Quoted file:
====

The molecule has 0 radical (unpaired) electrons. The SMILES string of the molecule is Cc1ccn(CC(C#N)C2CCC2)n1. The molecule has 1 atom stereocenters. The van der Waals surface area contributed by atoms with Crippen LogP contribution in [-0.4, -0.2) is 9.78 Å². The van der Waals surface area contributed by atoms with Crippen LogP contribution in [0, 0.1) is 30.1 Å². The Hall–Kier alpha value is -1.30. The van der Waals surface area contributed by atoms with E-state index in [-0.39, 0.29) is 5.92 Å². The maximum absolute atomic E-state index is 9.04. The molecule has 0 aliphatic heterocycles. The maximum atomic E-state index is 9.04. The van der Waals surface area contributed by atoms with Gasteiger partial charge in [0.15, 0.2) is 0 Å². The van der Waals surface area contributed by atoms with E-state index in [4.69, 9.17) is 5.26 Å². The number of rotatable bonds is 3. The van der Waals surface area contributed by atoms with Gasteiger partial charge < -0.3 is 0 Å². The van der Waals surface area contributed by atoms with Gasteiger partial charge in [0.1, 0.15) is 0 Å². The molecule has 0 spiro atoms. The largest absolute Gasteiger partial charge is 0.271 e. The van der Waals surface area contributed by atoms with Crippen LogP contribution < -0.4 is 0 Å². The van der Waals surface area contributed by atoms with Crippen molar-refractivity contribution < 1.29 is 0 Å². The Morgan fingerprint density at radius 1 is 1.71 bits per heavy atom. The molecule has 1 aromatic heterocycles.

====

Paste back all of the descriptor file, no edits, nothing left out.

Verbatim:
The molecule has 0 radical (unpaired) electrons. The SMILES string of the molecule is Cc1ccn(CC(C#N)C2CCC2)n1. The molecule has 1 atom stereocenters. The van der Waals surface area contributed by atoms with Crippen LogP contribution in [-0.4, -0.2) is 9.78 Å². The van der Waals surface area contributed by atoms with Crippen LogP contribution in [0, 0.1) is 30.1 Å². The Hall–Kier alpha value is -1.30. The van der Waals surface area contributed by atoms with E-state index in [-0.39, 0.29) is 5.92 Å². The maximum absolute atomic E-state index is 9.04. The molecule has 0 aliphatic heterocycles. The maximum atomic E-state index is 9.04. The van der Waals surface area contributed by atoms with Gasteiger partial charge in [0.15, 0.2) is 0 Å². The van der Waals surface area contributed by atoms with E-state index in [4.69, 9.17) is 5.26 Å². The number of rotatable bonds is 3. The van der Waals surface area contributed by atoms with Gasteiger partial charge < -0.3 is 0 Å². The van der Waals surface area contributed by atoms with Gasteiger partial charge in [0.1, 0.15) is 0 Å². The molecule has 0 spiro atoms. The largest absolute Gasteiger partial charge is 0.271 e. The van der Waals surface area contributed by atoms with Crippen LogP contribution < -0.4 is 0 Å². The van der Waals surface area contributed by atoms with Crippen molar-refractivity contribution < 1.29 is 0 Å². The Morgan fingerprint density at radius 1 is 1.71 bits per heavy atom. The molecule has 1 aromatic heterocycles.